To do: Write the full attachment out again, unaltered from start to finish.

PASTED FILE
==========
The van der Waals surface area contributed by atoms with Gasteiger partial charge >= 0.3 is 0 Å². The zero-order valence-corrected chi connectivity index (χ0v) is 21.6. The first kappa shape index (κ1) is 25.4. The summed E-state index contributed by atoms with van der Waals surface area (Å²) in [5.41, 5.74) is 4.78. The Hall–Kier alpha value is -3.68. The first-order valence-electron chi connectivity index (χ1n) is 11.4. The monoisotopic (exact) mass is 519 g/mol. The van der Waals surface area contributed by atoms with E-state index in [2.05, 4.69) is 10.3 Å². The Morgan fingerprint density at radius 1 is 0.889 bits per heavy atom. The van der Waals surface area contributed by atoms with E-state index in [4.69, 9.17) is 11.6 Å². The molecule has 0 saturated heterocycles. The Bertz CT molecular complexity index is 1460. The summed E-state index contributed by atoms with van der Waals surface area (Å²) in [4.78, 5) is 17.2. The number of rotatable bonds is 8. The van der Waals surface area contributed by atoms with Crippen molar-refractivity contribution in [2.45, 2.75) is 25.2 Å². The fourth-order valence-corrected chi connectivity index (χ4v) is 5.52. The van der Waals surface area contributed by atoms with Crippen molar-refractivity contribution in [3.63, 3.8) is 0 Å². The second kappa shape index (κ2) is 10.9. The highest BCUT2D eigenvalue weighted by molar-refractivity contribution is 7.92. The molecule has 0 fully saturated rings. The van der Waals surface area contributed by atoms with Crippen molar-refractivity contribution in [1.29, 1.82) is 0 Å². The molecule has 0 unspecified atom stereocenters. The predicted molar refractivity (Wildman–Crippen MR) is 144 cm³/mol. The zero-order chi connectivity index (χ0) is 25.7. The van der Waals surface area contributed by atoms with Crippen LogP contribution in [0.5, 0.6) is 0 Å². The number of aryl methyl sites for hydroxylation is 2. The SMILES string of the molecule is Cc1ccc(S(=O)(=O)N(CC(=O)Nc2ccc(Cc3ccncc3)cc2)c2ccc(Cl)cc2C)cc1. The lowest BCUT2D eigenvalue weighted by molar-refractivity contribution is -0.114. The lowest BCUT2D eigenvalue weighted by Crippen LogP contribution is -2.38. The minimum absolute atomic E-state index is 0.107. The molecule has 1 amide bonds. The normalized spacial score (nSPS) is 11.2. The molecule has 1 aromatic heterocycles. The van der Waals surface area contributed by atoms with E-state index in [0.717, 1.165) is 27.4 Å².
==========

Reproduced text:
The van der Waals surface area contributed by atoms with Gasteiger partial charge >= 0.3 is 0 Å². The zero-order valence-corrected chi connectivity index (χ0v) is 21.6. The first kappa shape index (κ1) is 25.4. The summed E-state index contributed by atoms with van der Waals surface area (Å²) in [5.41, 5.74) is 4.78. The Hall–Kier alpha value is -3.68. The first-order valence-electron chi connectivity index (χ1n) is 11.4. The monoisotopic (exact) mass is 519 g/mol. The van der Waals surface area contributed by atoms with E-state index in [2.05, 4.69) is 10.3 Å². The Morgan fingerprint density at radius 1 is 0.889 bits per heavy atom. The van der Waals surface area contributed by atoms with E-state index in [4.69, 9.17) is 11.6 Å². The molecule has 0 saturated heterocycles. The Bertz CT molecular complexity index is 1460. The summed E-state index contributed by atoms with van der Waals surface area (Å²) in [4.78, 5) is 17.2. The number of rotatable bonds is 8. The van der Waals surface area contributed by atoms with Crippen molar-refractivity contribution in [2.45, 2.75) is 25.2 Å². The fourth-order valence-corrected chi connectivity index (χ4v) is 5.52. The van der Waals surface area contributed by atoms with Crippen molar-refractivity contribution in [3.63, 3.8) is 0 Å². The second kappa shape index (κ2) is 10.9. The highest BCUT2D eigenvalue weighted by molar-refractivity contribution is 7.92. The molecule has 0 fully saturated rings. The van der Waals surface area contributed by atoms with Crippen molar-refractivity contribution in [1.29, 1.82) is 0 Å². The molecule has 0 unspecified atom stereocenters. The predicted molar refractivity (Wildman–Crippen MR) is 144 cm³/mol. The zero-order chi connectivity index (χ0) is 25.7. The van der Waals surface area contributed by atoms with Crippen LogP contribution in [0.5, 0.6) is 0 Å². The number of aryl methyl sites for hydroxylation is 2. The SMILES string of the molecule is Cc1ccc(S(=O)(=O)N(CC(=O)Nc2ccc(Cc3ccncc3)cc2)c2ccc(Cl)cc2C)cc1. The lowest BCUT2D eigenvalue weighted by molar-refractivity contribution is -0.114. The lowest BCUT2D eigenvalue weighted by Crippen LogP contribution is -2.38. The minimum absolute atomic E-state index is 0.107. The molecule has 1 amide bonds. The normalized spacial score (nSPS) is 11.2. The molecule has 1 aromatic heterocycles. The van der Waals surface area contributed by atoms with E-state index in [0.717, 1.165) is 27.4 Å².